Connecticut Windows on the Natural World, Brendan Hanrahan's highly informative blog about Connecticut's natural history and its environmental resources, has been posting a series of conservation-focused articles entitled "The Search for the Magic Bullet." The sixth in this series is "Preserving the Spirit of Place" and well worth a read.
Defining community character is one of the more difficult tasks facing those involved with open space and development planning. Hanrahan observes this challenge when writing about one Connecticut town's inspiring effort to maintain what it most values;
Like many in Connecticut, Granby is a town where residents share a strong "spirit of place," one that has developed over the past two centuries, since colonial days. It isn't something that towns usually put into words or write into official documents, at least before people such as the residents of Granby saw it as essential in their effort to preserve what is special about their town well into the future.
...Last year, the Granby Planning and Zoning Commission appointed a subcommittee to draft a new Plan of Conservation and Development for the town. (The state requires towns update plans every ten years.) The subcommittee reviewed Granby's 1993 plan, held public workshops and facilitated an agreement about things that made Granby special and reasons residents chose to live there. The result was a statement of the Town's Fundamental Values, a new 10 Year Vision for conservation, preservation and development, and recommendations for implementation.
...The plan begins with a "Statement of Granby’s Fundamental Values" that is refreshingly easy to read and understand and highly evocative: "Agricultural: Our Town’s rural character has its roots in…the small farm...Viewing the livestock, smelling manure, experiencing the changing scenery of the fields…is a treasure that will be missed if it is allowed to disappear. Residents: The residents of Granby apply a broad definition to the term “neighbor.” They show concern and offer help to one another during times of sickness, grief, unemployment or other difficulty…Granby residents cherish the natural environment and are willing to work for its preservation. Wildlife: We look to the sky when we hear the chatter of the geese and we quickly spot the familiar V pattern of their flight. We stop and listen to the chant of the morning dove, the hoot of the owl and the melodies of the songbirds…We catch and release, turn rocks in search of salamanders and shriek at the sudden movement of a snake. We choose to make our home among the wildlife and we are the better for it."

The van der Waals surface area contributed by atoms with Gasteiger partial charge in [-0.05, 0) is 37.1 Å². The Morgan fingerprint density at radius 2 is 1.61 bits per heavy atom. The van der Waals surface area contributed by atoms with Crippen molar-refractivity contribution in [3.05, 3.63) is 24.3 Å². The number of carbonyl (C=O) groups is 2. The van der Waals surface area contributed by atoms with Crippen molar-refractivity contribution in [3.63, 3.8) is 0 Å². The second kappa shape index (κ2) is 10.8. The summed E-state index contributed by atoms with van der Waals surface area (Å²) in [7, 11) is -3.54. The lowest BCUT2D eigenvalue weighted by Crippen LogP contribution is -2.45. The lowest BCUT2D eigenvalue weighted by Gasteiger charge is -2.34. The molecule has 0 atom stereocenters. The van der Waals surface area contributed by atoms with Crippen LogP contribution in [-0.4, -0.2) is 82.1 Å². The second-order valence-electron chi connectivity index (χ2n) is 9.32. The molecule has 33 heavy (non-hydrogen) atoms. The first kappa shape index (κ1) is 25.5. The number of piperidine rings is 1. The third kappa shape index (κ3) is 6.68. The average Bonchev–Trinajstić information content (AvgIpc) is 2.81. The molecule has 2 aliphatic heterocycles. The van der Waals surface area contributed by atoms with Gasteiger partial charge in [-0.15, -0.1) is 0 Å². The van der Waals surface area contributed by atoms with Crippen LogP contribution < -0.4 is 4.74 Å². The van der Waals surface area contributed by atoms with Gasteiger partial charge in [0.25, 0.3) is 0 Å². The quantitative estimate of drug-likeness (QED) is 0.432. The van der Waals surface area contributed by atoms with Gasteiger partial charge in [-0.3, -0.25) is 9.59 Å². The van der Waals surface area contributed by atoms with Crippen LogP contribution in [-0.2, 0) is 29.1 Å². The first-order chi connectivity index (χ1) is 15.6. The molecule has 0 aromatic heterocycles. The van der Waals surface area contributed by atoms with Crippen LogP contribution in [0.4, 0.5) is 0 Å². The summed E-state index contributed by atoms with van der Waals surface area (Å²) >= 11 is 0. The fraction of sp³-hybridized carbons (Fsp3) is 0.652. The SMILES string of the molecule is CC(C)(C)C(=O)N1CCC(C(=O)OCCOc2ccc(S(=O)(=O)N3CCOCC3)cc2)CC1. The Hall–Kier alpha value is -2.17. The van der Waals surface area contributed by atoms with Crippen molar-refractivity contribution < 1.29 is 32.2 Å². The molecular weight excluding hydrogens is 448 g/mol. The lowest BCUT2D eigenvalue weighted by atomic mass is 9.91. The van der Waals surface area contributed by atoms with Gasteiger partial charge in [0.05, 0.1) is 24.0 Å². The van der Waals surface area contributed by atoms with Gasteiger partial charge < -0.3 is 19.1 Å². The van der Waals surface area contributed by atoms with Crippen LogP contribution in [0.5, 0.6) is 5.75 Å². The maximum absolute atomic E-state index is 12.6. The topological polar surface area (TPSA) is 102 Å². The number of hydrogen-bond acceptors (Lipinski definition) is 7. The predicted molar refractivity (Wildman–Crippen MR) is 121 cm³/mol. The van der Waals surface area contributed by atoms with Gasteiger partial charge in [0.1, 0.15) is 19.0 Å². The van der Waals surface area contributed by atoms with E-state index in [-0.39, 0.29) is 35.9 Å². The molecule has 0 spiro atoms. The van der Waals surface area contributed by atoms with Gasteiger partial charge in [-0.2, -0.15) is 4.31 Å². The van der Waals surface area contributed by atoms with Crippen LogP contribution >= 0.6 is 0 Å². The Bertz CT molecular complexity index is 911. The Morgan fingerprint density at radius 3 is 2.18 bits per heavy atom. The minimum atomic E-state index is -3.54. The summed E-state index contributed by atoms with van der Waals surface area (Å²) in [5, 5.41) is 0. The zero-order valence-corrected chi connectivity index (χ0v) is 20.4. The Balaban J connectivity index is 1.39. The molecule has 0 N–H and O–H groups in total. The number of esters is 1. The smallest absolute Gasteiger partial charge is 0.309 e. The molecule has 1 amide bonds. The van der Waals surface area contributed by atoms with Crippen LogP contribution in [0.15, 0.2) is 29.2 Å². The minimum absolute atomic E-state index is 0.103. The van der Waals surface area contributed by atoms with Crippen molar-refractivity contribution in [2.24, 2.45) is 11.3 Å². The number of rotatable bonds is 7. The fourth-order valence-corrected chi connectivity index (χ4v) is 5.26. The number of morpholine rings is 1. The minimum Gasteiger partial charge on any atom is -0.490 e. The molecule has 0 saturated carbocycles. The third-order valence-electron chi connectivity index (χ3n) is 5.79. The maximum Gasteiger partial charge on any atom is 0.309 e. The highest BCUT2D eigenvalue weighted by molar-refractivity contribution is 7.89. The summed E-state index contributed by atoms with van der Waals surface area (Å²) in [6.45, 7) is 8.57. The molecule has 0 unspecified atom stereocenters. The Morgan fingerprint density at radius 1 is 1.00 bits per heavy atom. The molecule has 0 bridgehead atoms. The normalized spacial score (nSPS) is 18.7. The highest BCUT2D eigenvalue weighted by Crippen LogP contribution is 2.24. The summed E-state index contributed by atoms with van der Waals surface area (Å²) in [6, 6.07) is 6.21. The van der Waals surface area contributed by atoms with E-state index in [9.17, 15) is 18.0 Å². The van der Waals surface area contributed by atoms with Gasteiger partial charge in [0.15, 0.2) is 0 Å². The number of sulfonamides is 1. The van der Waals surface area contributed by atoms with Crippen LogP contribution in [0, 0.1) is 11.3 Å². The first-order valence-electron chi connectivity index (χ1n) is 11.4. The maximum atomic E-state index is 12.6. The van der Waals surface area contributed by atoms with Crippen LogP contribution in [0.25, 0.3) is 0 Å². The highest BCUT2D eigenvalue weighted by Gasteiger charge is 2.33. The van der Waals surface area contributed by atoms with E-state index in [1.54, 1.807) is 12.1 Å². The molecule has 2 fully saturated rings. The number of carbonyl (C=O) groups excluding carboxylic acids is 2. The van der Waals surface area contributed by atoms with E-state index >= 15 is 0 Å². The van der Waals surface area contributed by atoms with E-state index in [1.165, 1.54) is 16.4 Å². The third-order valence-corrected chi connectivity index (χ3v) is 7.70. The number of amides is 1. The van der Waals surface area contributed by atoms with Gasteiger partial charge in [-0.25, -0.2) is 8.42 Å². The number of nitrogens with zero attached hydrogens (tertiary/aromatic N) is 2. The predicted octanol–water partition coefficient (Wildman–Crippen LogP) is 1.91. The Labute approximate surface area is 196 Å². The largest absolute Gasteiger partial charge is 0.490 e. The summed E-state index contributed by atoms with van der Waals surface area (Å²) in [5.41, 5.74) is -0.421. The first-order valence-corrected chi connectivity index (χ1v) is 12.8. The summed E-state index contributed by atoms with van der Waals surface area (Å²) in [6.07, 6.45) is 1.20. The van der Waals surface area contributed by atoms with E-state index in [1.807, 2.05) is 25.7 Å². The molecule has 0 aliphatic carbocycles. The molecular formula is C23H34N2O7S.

Granby, Connecticut lies in an area of rapidly expanding growth pushing out from Hartford and nearby Bradley International Airport. I drive through Granby along Rte 20 on my way to the airport, through farmland with centuries old stone houses as well as shopping centers. There is extensive forest to the west of Granby where the Litchfield Hills rise beyond the open lands of the Connecticut Valley. A thumb of Massachusetts juts down from Southwick to the north. Old New-gate Prison, a colonial mineshaft and hellhole for Tory sympathizers during the Revolution, lies in East Granby on the way to the airport.
There is no question that growth and change are coming to this area. The difference may be that in Granby, a participatory process of community visioning has identified those key qualities that are essential to the character of this place and which residents and their municipal leaders have the opportunity to work to maintain over time. If Granby uses the plan to guide development, incorporates its values in local zoning and municipal regulations, and makes a commitment to investing in land protection to preserve its "Spirit of Place", it will be well served by the efforts that it has already made to define its community character.